Brain cancer now leading childhood cancer killer

September 16, 2016 by Mike Stobbe

Brain cancer is now the deadliest childhood cancer in the U.S., now ahead of leukemia, a result of improved leukemia treatment and a frustrating lack of progress on brain cancer.

Government statisticians reported the change in rankings Friday, drawing from a review of 15 years of death certificates.

"I think most people, when they think of childhood cancer, think of ," said Sally Curtin of the Centers for Disease Control and Prevention. "This is kind of a changing of the guard."

Cancer is the fourth leading cause of death for children overall, accounting for about 1 in 10 childhood deaths in 2014. About a quarter these cancer deaths, or 534, were due to . There were 445 leukemia deaths.

Accidental injuries remained the leading cause of death for those under 19, followed by suicide and murder, according to the report.

There are still more new cases of leukemia each year than new cases of brain cancer, but it no longer accounts for the most deaths. That's due to advances in leukemia treatment over the past few decades and because leukemia is easier than brain cancer to treat, experts said.

"Some types of leukemia that a generation ago were almost universally fatal are now almost universally treatable," said Curtin, a statistician who worked on the report.

But the rate of death from brain cancer for children has held at about the same level for at least 15 years, according to the CDC report.

The trends are similar for adults, too, according to the American Cancer Society.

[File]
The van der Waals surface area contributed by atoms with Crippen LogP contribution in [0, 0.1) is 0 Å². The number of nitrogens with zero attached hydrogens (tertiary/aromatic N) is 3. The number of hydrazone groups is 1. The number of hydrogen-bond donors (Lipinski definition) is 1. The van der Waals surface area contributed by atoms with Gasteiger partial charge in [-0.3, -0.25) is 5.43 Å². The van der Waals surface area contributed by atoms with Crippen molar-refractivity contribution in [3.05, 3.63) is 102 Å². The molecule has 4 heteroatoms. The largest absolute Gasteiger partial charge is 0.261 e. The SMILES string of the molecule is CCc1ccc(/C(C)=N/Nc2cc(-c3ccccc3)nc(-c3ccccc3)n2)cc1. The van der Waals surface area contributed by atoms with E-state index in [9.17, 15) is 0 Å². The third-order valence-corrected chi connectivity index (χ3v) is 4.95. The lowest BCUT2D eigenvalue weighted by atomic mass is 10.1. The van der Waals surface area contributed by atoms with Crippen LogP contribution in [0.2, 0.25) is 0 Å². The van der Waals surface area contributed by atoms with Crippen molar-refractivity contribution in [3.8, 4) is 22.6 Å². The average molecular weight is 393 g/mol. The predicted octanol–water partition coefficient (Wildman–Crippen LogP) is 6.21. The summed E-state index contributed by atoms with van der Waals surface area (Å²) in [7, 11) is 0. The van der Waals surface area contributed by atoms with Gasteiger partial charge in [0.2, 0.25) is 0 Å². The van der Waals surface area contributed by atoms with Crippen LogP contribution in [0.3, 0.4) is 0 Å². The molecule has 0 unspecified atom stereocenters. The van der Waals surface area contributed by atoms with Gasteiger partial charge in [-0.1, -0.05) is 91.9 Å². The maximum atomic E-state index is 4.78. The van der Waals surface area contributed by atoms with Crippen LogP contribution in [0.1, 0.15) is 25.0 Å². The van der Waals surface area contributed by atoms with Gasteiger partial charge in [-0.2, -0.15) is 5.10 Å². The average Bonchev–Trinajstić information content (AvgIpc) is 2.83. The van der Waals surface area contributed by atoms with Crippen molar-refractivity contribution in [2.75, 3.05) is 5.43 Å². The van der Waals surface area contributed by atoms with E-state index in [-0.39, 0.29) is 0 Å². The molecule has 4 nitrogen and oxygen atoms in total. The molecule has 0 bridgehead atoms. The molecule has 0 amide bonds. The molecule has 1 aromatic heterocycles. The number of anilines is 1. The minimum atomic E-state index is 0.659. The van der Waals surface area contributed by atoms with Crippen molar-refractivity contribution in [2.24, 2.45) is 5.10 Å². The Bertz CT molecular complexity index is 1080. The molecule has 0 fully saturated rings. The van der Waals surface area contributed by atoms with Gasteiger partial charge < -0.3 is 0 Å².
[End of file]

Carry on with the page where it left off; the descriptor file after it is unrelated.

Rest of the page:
Leukemia is a type of cancer that affects the blood. That makes it easier for doctors to get to it and fight it with treatments like chemotherapy.

The brain is protected by a barrier which helps keeps many dangerous chemicals—including many cancer drugs—from getting to brain tissue or brain tumors. Surgery is difficult and sometimes impossible, depending on where the tumor is located in the brain. Radiation treatment can damage the development of a child's brain.

"There's survival, and then there's survival at a price," said Dr. Katherine Warren, an expert in research at the National Cancer Institute.

Another factor is that scientists have only recently begun to understand that pediatric brain cancers may be biologically different from adult versions, and could require different approaches to treatment.

In 2014, the brain cancer death rate was about 0.7 per 100,000 children ages 1 through 19. The leukemia death rate was about 0.6. The overall pediatric cancer death rate dropped by about a fifth between 1999 and 2014, the CDC reported, helped by the reduction in leukemia deaths.

Explore further: For teens with leukemia, pregnancy tests often neglected

More information: CDC report: www.cdc.gov/nchs

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